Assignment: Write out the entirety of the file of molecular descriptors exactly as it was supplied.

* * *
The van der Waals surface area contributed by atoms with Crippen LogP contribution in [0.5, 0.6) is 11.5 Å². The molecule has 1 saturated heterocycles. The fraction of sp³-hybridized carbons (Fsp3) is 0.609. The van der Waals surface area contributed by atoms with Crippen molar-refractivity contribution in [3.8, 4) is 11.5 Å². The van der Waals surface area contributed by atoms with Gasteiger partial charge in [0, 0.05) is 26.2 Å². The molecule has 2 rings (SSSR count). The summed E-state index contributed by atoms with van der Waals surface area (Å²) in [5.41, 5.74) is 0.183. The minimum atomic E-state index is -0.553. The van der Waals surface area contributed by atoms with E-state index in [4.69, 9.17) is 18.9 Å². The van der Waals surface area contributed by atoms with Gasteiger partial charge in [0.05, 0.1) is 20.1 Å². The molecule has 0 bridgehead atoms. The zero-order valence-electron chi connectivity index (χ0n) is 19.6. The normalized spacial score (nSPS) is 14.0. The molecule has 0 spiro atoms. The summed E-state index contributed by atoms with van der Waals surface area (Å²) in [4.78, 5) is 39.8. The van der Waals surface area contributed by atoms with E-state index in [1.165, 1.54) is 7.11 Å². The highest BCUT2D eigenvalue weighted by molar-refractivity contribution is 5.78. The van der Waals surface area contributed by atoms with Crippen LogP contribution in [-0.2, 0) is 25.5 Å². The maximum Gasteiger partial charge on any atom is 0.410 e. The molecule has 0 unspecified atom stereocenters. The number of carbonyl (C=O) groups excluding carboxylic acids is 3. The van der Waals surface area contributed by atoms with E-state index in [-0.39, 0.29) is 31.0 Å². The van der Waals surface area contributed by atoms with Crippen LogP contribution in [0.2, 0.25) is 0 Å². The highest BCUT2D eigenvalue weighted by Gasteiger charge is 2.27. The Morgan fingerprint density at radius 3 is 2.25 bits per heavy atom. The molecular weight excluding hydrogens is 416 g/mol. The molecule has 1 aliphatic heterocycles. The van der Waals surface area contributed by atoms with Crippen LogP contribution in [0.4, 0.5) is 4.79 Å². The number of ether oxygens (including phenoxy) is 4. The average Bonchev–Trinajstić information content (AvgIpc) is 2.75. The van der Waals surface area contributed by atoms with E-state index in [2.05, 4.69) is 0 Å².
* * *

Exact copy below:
The van der Waals surface area contributed by atoms with Crippen LogP contribution in [0.5, 0.6) is 11.5 Å². The molecule has 1 saturated heterocycles. The fraction of sp³-hybridized carbons (Fsp3) is 0.609. The van der Waals surface area contributed by atoms with Crippen molar-refractivity contribution in [3.8, 4) is 11.5 Å². The van der Waals surface area contributed by atoms with Gasteiger partial charge in [0, 0.05) is 26.2 Å². The molecule has 2 rings (SSSR count). The summed E-state index contributed by atoms with van der Waals surface area (Å²) in [5.41, 5.74) is 0.183. The minimum atomic E-state index is -0.553. The van der Waals surface area contributed by atoms with E-state index in [4.69, 9.17) is 18.9 Å². The van der Waals surface area contributed by atoms with Gasteiger partial charge in [0.05, 0.1) is 20.1 Å². The molecule has 0 bridgehead atoms. The zero-order valence-electron chi connectivity index (χ0n) is 19.6. The normalized spacial score (nSPS) is 14.0. The molecule has 0 spiro atoms. The summed E-state index contributed by atoms with van der Waals surface area (Å²) in [4.78, 5) is 39.8. The van der Waals surface area contributed by atoms with E-state index in [1.165, 1.54) is 7.11 Å². The highest BCUT2D eigenvalue weighted by molar-refractivity contribution is 5.78. The van der Waals surface area contributed by atoms with Crippen LogP contribution in [-0.2, 0) is 25.5 Å². The maximum Gasteiger partial charge on any atom is 0.410 e. The molecule has 0 unspecified atom stereocenters. The number of carbonyl (C=O) groups excluding carboxylic acids is 3. The van der Waals surface area contributed by atoms with E-state index in [-0.39, 0.29) is 31.0 Å². The van der Waals surface area contributed by atoms with Crippen LogP contribution in [0.2, 0.25) is 0 Å². The highest BCUT2D eigenvalue weighted by Gasteiger charge is 2.27. The Morgan fingerprint density at radius 3 is 2.25 bits per heavy atom. The molecular weight excluding hydrogens is 416 g/mol. The molecule has 1 aliphatic heterocycles. The van der Waals surface area contributed by atoms with Crippen LogP contribution in [0.4, 0.5) is 4.79 Å². The number of ether oxygens (including phenoxy) is 4. The average Bonchev–Trinajstić information content (AvgIpc) is 2.75. The van der Waals surface area contributed by atoms with E-state index in [2.05, 4.69) is 0 Å².